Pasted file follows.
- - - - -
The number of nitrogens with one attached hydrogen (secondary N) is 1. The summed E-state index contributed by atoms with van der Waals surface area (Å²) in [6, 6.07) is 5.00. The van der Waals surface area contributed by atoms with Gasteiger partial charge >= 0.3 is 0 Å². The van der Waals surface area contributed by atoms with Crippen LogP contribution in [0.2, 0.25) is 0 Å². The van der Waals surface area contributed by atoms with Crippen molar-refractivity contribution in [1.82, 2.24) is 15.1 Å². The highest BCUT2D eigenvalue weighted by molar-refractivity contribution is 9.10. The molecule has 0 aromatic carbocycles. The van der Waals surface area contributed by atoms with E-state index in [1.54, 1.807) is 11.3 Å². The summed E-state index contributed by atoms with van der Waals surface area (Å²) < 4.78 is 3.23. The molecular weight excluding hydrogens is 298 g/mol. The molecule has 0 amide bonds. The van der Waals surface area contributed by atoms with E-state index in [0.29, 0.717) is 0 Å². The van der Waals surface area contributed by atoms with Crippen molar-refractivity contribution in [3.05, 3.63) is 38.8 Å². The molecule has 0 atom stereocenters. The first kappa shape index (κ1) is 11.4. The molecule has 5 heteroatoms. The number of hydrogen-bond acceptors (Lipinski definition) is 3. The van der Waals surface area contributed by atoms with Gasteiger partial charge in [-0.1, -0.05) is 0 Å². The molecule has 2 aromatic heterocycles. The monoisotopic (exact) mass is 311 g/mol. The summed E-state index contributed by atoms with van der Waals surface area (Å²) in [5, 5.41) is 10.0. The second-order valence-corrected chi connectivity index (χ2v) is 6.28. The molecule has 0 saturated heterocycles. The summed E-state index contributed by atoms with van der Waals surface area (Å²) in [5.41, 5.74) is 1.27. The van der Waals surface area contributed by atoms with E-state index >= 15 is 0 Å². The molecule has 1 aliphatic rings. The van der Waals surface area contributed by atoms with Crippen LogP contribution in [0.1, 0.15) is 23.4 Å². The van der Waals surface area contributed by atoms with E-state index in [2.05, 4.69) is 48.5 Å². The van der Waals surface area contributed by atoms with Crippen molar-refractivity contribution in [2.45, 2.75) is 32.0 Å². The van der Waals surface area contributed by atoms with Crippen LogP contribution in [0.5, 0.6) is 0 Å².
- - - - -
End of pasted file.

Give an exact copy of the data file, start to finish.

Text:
The number of nitrogens with one attached hydrogen (secondary N) is 1. The summed E-state index contributed by atoms with van der Waals surface area (Å²) in [6, 6.07) is 5.00. The van der Waals surface area contributed by atoms with Gasteiger partial charge >= 0.3 is 0 Å². The van der Waals surface area contributed by atoms with Crippen LogP contribution in [0.2, 0.25) is 0 Å². The van der Waals surface area contributed by atoms with Crippen molar-refractivity contribution in [1.82, 2.24) is 15.1 Å². The highest BCUT2D eigenvalue weighted by molar-refractivity contribution is 9.10. The molecule has 0 aromatic carbocycles. The van der Waals surface area contributed by atoms with E-state index in [1.54, 1.807) is 11.3 Å². The summed E-state index contributed by atoms with van der Waals surface area (Å²) < 4.78 is 3.23. The molecular weight excluding hydrogens is 298 g/mol. The molecule has 0 amide bonds. The van der Waals surface area contributed by atoms with E-state index in [0.29, 0.717) is 0 Å². The van der Waals surface area contributed by atoms with Crippen molar-refractivity contribution in [3.05, 3.63) is 38.8 Å². The molecule has 0 atom stereocenters. The first kappa shape index (κ1) is 11.4. The molecule has 5 heteroatoms. The number of hydrogen-bond acceptors (Lipinski definition) is 3. The van der Waals surface area contributed by atoms with Gasteiger partial charge in [-0.1, -0.05) is 0 Å². The molecule has 2 aromatic heterocycles. The monoisotopic (exact) mass is 311 g/mol. The summed E-state index contributed by atoms with van der Waals surface area (Å²) in [5, 5.41) is 10.0. The second-order valence-corrected chi connectivity index (χ2v) is 6.28. The molecule has 0 saturated heterocycles. The summed E-state index contributed by atoms with van der Waals surface area (Å²) in [5.41, 5.74) is 1.27. The van der Waals surface area contributed by atoms with E-state index >= 15 is 0 Å². The molecule has 1 aliphatic rings. The van der Waals surface area contributed by atoms with Crippen LogP contribution in [0.1, 0.15) is 23.4 Å². The van der Waals surface area contributed by atoms with E-state index in [2.05, 4.69) is 48.5 Å². The van der Waals surface area contributed by atoms with Crippen molar-refractivity contribution in [2.45, 2.75) is 32.0 Å². The van der Waals surface area contributed by atoms with Crippen LogP contribution in [0.5, 0.6) is 0 Å².